Birds Can Read, Too                                                   Reflection 199 words
Copyright
Howard R Music
Denton TX

I walked in an old field, a pasture, perhaps once part of a farm plowed and grazed
since the Civil War. It was mid-August. The grass brown and brittle. The only
greenery were short, spiny plants, mesquite trees and a stand of sunflowers.
The wind rattled dried out plants, stirring dust and thick, musty pollen from tough weeds
with course flowers.

Dove and flocks of Gackels were on the ground feeding on dropped seeds,
grasshoppers and locusts that clung to the stalks like berries.

Across the road was a huge, iron-fenced city park near a nondescript housing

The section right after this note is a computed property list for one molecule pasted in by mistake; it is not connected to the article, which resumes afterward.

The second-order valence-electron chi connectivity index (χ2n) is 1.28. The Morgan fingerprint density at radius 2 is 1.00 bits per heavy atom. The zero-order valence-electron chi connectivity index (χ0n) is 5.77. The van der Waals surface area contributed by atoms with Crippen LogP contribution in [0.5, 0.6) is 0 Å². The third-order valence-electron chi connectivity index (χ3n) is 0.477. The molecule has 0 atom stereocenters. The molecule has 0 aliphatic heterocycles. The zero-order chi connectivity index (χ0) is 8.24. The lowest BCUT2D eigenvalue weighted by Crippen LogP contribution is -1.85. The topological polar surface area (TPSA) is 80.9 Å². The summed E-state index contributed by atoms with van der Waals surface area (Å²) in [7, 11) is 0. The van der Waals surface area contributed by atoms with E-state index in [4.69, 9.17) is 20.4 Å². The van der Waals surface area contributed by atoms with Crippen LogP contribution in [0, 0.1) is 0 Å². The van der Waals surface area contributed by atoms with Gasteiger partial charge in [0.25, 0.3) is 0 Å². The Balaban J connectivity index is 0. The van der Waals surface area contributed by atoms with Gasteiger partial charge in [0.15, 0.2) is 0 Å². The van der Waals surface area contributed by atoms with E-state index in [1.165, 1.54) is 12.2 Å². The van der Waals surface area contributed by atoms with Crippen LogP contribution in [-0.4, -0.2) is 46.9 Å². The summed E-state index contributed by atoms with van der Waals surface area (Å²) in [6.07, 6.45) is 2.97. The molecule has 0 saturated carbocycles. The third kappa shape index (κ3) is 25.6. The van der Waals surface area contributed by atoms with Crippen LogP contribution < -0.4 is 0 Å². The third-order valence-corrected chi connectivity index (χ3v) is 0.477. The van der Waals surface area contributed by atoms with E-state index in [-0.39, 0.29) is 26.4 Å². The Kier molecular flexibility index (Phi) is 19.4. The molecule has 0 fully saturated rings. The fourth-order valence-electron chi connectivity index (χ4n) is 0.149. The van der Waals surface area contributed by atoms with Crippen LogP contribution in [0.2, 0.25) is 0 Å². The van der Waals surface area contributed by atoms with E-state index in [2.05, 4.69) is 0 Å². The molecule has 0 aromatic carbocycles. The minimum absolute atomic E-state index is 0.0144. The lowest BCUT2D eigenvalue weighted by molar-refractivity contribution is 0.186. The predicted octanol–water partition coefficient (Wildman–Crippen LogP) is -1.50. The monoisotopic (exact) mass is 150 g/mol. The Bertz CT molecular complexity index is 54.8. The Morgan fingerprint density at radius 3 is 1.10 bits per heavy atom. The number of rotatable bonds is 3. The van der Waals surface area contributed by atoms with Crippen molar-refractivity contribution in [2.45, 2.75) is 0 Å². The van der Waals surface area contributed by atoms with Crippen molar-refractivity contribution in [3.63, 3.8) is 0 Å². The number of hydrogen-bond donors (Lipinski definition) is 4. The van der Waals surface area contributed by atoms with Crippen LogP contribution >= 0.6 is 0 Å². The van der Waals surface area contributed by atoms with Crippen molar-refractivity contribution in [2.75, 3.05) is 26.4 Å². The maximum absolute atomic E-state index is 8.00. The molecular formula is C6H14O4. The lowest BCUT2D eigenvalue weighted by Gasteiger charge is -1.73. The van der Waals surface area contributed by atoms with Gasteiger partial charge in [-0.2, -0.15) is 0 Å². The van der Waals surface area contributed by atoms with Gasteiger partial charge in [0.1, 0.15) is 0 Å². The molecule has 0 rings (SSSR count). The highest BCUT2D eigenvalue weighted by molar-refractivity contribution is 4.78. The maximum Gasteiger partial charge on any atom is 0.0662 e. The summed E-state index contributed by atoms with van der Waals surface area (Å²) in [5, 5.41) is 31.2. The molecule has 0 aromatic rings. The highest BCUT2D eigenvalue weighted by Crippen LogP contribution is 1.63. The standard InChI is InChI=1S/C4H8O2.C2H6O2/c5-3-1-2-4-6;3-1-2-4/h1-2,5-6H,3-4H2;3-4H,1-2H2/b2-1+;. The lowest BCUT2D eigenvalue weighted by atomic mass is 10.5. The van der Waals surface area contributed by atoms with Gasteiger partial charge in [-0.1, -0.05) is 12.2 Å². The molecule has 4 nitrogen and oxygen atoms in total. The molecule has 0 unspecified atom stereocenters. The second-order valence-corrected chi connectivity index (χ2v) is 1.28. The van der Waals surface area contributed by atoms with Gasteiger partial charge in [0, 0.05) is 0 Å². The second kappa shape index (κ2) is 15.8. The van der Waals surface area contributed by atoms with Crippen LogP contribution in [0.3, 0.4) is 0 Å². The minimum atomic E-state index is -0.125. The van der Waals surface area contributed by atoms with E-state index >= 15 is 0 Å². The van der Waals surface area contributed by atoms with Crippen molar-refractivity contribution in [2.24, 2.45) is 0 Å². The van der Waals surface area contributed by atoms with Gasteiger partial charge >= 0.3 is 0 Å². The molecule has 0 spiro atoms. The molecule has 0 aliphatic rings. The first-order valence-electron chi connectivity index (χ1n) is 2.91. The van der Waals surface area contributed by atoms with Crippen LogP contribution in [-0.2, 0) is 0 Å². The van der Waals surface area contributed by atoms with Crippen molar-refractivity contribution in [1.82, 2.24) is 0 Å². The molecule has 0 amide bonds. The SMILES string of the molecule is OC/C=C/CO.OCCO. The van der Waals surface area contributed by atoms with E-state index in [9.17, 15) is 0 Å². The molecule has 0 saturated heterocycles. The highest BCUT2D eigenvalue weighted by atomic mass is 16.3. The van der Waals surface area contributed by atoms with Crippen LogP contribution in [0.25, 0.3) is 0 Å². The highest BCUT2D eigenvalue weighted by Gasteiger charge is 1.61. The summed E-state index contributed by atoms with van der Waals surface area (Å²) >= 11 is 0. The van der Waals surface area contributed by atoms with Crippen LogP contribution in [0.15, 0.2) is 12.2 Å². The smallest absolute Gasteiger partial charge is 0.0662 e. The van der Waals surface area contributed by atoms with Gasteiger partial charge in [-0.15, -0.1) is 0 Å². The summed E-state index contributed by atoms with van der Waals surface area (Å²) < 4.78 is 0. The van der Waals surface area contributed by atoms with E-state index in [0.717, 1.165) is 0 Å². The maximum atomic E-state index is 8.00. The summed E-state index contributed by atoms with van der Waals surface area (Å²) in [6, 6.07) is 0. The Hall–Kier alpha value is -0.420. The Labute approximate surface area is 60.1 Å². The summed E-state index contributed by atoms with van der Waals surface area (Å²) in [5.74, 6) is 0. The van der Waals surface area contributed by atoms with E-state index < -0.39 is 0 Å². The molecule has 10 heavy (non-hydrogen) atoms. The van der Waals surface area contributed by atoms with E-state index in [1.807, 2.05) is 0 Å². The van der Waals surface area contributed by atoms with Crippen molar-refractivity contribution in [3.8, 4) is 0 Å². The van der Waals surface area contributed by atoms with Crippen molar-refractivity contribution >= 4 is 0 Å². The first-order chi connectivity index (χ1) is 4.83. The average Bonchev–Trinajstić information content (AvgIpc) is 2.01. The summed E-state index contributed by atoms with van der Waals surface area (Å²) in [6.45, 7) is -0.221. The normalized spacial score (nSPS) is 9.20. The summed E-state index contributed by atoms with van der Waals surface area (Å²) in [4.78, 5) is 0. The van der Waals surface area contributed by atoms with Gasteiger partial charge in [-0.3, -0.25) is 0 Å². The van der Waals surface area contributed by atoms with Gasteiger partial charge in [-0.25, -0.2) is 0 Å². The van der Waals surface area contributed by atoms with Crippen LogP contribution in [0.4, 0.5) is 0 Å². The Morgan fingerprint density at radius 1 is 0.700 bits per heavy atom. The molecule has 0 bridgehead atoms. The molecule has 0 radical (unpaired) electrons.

development and school. Hybrid-grass was manicured to the flatness of a golf green,
guarded by trees planted in military precision with trimmed branches devoid of nests.
The air smelled of herbicide and treated water from a buried irrigation line.
To the eye it was pristine. Silent, without cicadas or other insects, or birds to hunt them
for their young.

It was early. There was a lock and a sign that read:

PARK CLOSED. VISITORS PROHIBITED UNDER PENALTY OF FINE.

Perhaps the birds could read, too.

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